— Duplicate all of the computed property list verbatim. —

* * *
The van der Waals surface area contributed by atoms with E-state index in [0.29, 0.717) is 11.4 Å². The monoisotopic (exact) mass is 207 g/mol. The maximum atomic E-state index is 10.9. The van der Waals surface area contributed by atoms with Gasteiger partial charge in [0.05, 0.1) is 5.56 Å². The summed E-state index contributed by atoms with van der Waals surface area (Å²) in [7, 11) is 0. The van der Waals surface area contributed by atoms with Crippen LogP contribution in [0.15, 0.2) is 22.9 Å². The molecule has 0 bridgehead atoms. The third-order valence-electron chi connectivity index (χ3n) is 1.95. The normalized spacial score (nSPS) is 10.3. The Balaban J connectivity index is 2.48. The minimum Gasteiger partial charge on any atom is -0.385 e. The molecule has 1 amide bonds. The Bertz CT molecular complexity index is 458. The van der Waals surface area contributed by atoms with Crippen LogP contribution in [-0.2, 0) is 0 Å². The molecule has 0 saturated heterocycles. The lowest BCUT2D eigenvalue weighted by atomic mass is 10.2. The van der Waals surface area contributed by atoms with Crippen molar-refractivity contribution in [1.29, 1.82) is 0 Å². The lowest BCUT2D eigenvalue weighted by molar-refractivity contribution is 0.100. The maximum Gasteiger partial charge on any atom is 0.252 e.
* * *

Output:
The van der Waals surface area contributed by atoms with E-state index in [0.29, 0.717) is 11.4 Å². The monoisotopic (exact) mass is 207 g/mol. The maximum atomic E-state index is 10.9. The van der Waals surface area contributed by atoms with Gasteiger partial charge in [0.05, 0.1) is 5.56 Å². The summed E-state index contributed by atoms with van der Waals surface area (Å²) in [7, 11) is 0. The van der Waals surface area contributed by atoms with Crippen LogP contribution in [0.15, 0.2) is 22.9 Å². The molecule has 0 bridgehead atoms. The third-order valence-electron chi connectivity index (χ3n) is 1.95. The normalized spacial score (nSPS) is 10.3. The Balaban J connectivity index is 2.48. The minimum Gasteiger partial charge on any atom is -0.385 e. The molecule has 1 amide bonds. The Bertz CT molecular complexity index is 458. The van der Waals surface area contributed by atoms with Crippen LogP contribution in [-0.2, 0) is 0 Å². The molecule has 0 saturated heterocycles. The lowest BCUT2D eigenvalue weighted by atomic mass is 10.2. The van der Waals surface area contributed by atoms with Crippen molar-refractivity contribution in [1.29, 1.82) is 0 Å². The lowest BCUT2D eigenvalue weighted by molar-refractivity contribution is 0.100. The maximum Gasteiger partial charge on any atom is 0.252 e.